These transducers have uses in medical ultrasound imaging and room-temperature ultrasonic flow meters.
The microgravity conditions of space travel result in unique physiological demands on the human body. In particular, the absence of the continual mechanical stresses on the skeletal system that are present on Earth cause the bones to decalcify. Trabecular structure decreases in thickness and increases in spacing, resulting in decreased bone strength and increased risk of injury. Thus, monitoring bone health is a high priority for long-term space travel. A single probe covering all frequency bands of interest would be ideal for such measurements, and this would also minimize storage space and eliminate the complexity of integrating multiple probes.This invention is an ultrasound transducer for the structural characterization of bone. Such characterization measures features of reflected and transmitted ultrasound signals, and correlates these signals with bone structure metrics such as bone mineral density, trabecular spacing, and thickness, etc. The techniques used to determine these various metrics require measurements over a broad range of ultrasound frequencies, and therefore, complete characterization requires the use of several narrowband transducers.
This is a single transducer capable of making these measurements in all the required frequency bands. The device achieves this capability through a unique combination of a broadband piezoelectric material; a design incorporating multiple resonator sizes with distinct, overlapping frequency spectra; and a micromachining process for producing the multiple-resonator pattern with common electrode surfaces between the resonators.
This device consists of a pattern of resonator bars with common electrodes that is wrapped around a central mandrel such that the radiating faces of the resonators are coplanar and can be simultaneously applied to the sample to be measured. The device operates as both a source and receiver of acoustic energy. It is operated by connection to an electronic system capable of both providing an excitation signal to the transducer and amplifying the signal received from the transducer. The excitation signal may be either a wide-bandwidth signal to excite the transducer across its entire operational spectrum, or a narrow-bandwidth signal optimized for a particular measurement technique. The transducer face is applied to the skin covering the bone to be characterized, and may be operated in through-transmission mode using two transducers, or in pulse-echo mode.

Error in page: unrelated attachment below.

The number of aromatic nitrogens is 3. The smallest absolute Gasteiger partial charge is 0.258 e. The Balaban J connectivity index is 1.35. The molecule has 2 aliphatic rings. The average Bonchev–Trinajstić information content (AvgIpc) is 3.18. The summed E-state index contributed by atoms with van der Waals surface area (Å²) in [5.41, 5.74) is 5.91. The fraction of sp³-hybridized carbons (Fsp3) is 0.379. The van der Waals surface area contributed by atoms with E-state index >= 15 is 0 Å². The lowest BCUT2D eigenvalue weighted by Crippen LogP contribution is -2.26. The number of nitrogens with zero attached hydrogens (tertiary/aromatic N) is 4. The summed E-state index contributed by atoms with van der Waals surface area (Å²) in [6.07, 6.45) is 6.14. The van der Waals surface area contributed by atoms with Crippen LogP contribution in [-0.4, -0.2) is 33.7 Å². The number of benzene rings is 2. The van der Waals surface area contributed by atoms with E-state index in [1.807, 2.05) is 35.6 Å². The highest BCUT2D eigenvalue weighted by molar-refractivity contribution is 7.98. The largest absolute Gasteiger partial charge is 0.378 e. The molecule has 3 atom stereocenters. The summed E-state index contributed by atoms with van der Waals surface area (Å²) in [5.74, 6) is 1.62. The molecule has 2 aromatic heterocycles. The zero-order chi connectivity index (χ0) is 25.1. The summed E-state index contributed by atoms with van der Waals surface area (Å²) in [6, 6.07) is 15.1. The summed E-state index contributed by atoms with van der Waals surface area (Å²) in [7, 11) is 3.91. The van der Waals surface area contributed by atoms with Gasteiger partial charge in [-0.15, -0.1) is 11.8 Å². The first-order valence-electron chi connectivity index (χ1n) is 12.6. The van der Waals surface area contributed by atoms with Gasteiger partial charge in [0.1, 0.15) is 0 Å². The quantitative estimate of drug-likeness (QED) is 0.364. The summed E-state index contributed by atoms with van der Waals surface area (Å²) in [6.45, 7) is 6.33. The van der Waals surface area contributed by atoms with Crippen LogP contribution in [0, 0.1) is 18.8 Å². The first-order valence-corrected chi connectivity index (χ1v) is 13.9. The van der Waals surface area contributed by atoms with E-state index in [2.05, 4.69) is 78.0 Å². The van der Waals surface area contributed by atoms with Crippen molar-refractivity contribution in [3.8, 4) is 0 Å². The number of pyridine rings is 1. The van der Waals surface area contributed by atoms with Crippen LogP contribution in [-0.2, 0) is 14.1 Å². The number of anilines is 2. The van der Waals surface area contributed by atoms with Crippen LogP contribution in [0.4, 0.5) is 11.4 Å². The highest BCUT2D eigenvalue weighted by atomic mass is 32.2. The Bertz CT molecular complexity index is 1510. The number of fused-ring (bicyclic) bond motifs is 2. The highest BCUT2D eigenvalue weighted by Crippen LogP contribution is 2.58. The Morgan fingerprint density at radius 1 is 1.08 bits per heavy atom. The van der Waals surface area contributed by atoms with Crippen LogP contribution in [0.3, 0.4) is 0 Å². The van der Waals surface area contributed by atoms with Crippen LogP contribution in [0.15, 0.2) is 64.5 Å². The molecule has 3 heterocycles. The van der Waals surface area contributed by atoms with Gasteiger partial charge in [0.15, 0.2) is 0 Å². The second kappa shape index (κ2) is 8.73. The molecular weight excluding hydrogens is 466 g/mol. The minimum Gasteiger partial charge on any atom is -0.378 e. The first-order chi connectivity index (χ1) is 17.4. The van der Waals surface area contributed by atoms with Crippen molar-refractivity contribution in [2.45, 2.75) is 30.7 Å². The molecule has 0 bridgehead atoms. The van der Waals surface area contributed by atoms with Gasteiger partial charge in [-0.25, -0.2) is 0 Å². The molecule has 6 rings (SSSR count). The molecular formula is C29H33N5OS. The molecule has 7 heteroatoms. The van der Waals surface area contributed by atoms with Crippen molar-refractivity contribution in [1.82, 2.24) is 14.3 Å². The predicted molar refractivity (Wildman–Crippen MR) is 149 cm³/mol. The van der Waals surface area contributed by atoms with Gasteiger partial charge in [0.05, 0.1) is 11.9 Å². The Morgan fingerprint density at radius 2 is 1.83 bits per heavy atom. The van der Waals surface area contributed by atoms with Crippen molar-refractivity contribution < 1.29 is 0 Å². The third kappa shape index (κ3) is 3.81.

The transducer is a unique combination of material, design, and fabrication technique. It is based on single-crystal lead magnesium niobate lead titanate (PMNPT) piezoelectric material. As compared to the commonly used piezoceramics, this piezocrystal has superior piezoelectric and elastic properties, which results in devices with superior bandwidth, source level, and power requirements. This design necessitates a single resonant frequency. However, by operating in a transverse length-extensional mode, with the electric field applied orthogonally to the extensional direction, resonators of different sizes can share common electrodes, resulting in a multiply-resonant structure. With carefully sized resonators, and the superior bandwidth of piezocrystal, the resonances can be made to overlap to form a smooth, wide-bandwidth characteristic.
This work was done by Yu Liang and Kevin Snook of TRS Technologies, Inc. for Glenn Research Center.
Inquiries concerning rights for the commercial use of this invention should be addressed to NASA Glenn Research Center, Innovative Partnerships Office, Attn: Steven Fedor, Mail Stop 4–8, 21000 Brookpark Road, Cleveland, Ohio 44135. LEW-18842-1